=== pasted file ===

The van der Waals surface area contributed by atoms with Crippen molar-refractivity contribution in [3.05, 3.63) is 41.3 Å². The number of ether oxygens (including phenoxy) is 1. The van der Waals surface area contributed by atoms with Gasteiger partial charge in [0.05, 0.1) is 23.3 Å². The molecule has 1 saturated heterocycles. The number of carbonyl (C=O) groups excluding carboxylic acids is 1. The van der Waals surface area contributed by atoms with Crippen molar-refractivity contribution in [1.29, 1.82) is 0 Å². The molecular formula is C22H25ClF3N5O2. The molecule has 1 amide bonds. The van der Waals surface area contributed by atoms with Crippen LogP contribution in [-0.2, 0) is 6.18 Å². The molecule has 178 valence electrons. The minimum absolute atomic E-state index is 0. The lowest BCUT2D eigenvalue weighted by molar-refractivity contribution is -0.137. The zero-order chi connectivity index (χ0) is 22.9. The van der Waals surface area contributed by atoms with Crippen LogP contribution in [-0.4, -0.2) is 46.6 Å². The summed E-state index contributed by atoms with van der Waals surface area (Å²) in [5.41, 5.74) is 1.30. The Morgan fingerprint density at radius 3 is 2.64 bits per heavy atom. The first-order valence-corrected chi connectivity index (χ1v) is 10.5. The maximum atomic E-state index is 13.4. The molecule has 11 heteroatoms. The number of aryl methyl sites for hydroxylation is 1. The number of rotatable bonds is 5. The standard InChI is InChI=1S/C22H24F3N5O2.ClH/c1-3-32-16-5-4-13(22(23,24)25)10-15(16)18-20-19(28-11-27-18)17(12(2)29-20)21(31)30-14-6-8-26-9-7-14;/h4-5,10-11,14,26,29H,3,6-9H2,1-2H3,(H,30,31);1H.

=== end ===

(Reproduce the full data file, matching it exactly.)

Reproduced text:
The van der Waals surface area contributed by atoms with Crippen molar-refractivity contribution in [3.05, 3.63) is 41.3 Å². The number of ether oxygens (including phenoxy) is 1. The van der Waals surface area contributed by atoms with Gasteiger partial charge in [0.05, 0.1) is 23.3 Å². The molecule has 1 saturated heterocycles. The number of carbonyl (C=O) groups excluding carboxylic acids is 1. The van der Waals surface area contributed by atoms with Crippen molar-refractivity contribution in [1.29, 1.82) is 0 Å². The molecular formula is C22H25ClF3N5O2. The molecule has 1 amide bonds. The van der Waals surface area contributed by atoms with Crippen LogP contribution in [-0.2, 0) is 6.18 Å². The molecule has 178 valence electrons. The minimum absolute atomic E-state index is 0. The lowest BCUT2D eigenvalue weighted by molar-refractivity contribution is -0.137. The zero-order chi connectivity index (χ0) is 22.9. The van der Waals surface area contributed by atoms with Crippen LogP contribution in [-0.4, -0.2) is 46.6 Å². The summed E-state index contributed by atoms with van der Waals surface area (Å²) in [5.41, 5.74) is 1.30. The Morgan fingerprint density at radius 3 is 2.64 bits per heavy atom. The first-order valence-corrected chi connectivity index (χ1v) is 10.5. The maximum atomic E-state index is 13.4. The molecule has 11 heteroatoms. The number of aryl methyl sites for hydroxylation is 1. The number of rotatable bonds is 5. The standard InChI is InChI=1S/C22H24F3N5O2.ClH/c1-3-32-16-5-4-13(22(23,24)25)10-15(16)18-20-19(28-11-27-18)17(12(2)29-20)21(31)30-14-6-8-26-9-7-14;/h4-5,10-11,14,26,29H,3,6-9H2,1-2H3,(H,30,31);1H.